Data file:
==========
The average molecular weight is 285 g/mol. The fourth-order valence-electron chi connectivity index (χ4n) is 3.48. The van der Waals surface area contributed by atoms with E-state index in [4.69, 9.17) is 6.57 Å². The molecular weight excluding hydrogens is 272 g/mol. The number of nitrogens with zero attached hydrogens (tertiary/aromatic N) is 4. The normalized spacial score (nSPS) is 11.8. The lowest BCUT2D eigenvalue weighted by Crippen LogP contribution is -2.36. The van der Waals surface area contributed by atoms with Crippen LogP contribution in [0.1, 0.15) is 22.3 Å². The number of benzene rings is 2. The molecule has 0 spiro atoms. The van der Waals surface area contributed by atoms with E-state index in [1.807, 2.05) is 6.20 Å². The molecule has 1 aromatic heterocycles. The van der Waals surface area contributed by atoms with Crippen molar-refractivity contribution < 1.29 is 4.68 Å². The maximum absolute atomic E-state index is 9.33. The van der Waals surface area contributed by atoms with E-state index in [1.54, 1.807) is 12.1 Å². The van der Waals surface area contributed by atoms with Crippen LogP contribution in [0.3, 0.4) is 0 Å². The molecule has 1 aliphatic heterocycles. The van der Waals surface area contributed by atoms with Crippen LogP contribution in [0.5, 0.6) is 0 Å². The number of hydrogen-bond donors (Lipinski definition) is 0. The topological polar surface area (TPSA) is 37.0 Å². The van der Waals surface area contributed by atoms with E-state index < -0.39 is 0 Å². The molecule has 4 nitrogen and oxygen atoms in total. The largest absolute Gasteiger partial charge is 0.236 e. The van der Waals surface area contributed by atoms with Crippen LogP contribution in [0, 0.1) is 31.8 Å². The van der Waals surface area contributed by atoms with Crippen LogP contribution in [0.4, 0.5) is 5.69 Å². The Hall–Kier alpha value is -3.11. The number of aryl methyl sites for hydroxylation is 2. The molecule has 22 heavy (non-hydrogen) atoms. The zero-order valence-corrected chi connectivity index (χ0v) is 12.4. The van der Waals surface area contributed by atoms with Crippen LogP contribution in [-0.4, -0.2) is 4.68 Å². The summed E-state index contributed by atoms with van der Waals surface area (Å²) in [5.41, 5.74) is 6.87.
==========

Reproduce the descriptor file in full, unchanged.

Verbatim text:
The average molecular weight is 285 g/mol. The fourth-order valence-electron chi connectivity index (χ4n) is 3.48. The van der Waals surface area contributed by atoms with E-state index in [4.69, 9.17) is 6.57 Å². The molecular weight excluding hydrogens is 272 g/mol. The number of nitrogens with zero attached hydrogens (tertiary/aromatic N) is 4. The normalized spacial score (nSPS) is 11.8. The lowest BCUT2D eigenvalue weighted by Crippen LogP contribution is -2.36. The van der Waals surface area contributed by atoms with Crippen LogP contribution in [0.1, 0.15) is 22.3 Å². The number of benzene rings is 2. The molecule has 0 spiro atoms. The van der Waals surface area contributed by atoms with E-state index in [1.807, 2.05) is 6.20 Å². The molecule has 1 aromatic heterocycles. The van der Waals surface area contributed by atoms with Crippen molar-refractivity contribution < 1.29 is 4.68 Å². The maximum absolute atomic E-state index is 9.33. The van der Waals surface area contributed by atoms with E-state index in [1.54, 1.807) is 12.1 Å². The van der Waals surface area contributed by atoms with Crippen LogP contribution in [0.3, 0.4) is 0 Å². The molecule has 1 aliphatic heterocycles. The van der Waals surface area contributed by atoms with Crippen LogP contribution in [0.5, 0.6) is 0 Å². The number of hydrogen-bond donors (Lipinski definition) is 0. The topological polar surface area (TPSA) is 37.0 Å². The van der Waals surface area contributed by atoms with E-state index < -0.39 is 0 Å². The molecule has 4 nitrogen and oxygen atoms in total. The largest absolute Gasteiger partial charge is 0.236 e. The van der Waals surface area contributed by atoms with Crippen LogP contribution in [0, 0.1) is 31.8 Å². The van der Waals surface area contributed by atoms with Crippen LogP contribution in [0.4, 0.5) is 5.69 Å². The Hall–Kier alpha value is -3.11. The number of aryl methyl sites for hydroxylation is 2. The molecule has 22 heavy (non-hydrogen) atoms. The zero-order valence-corrected chi connectivity index (χ0v) is 12.4. The van der Waals surface area contributed by atoms with Crippen LogP contribution in [-0.4, -0.2) is 4.68 Å². The summed E-state index contributed by atoms with van der Waals surface area (Å²) in [5.41, 5.74) is 6.87.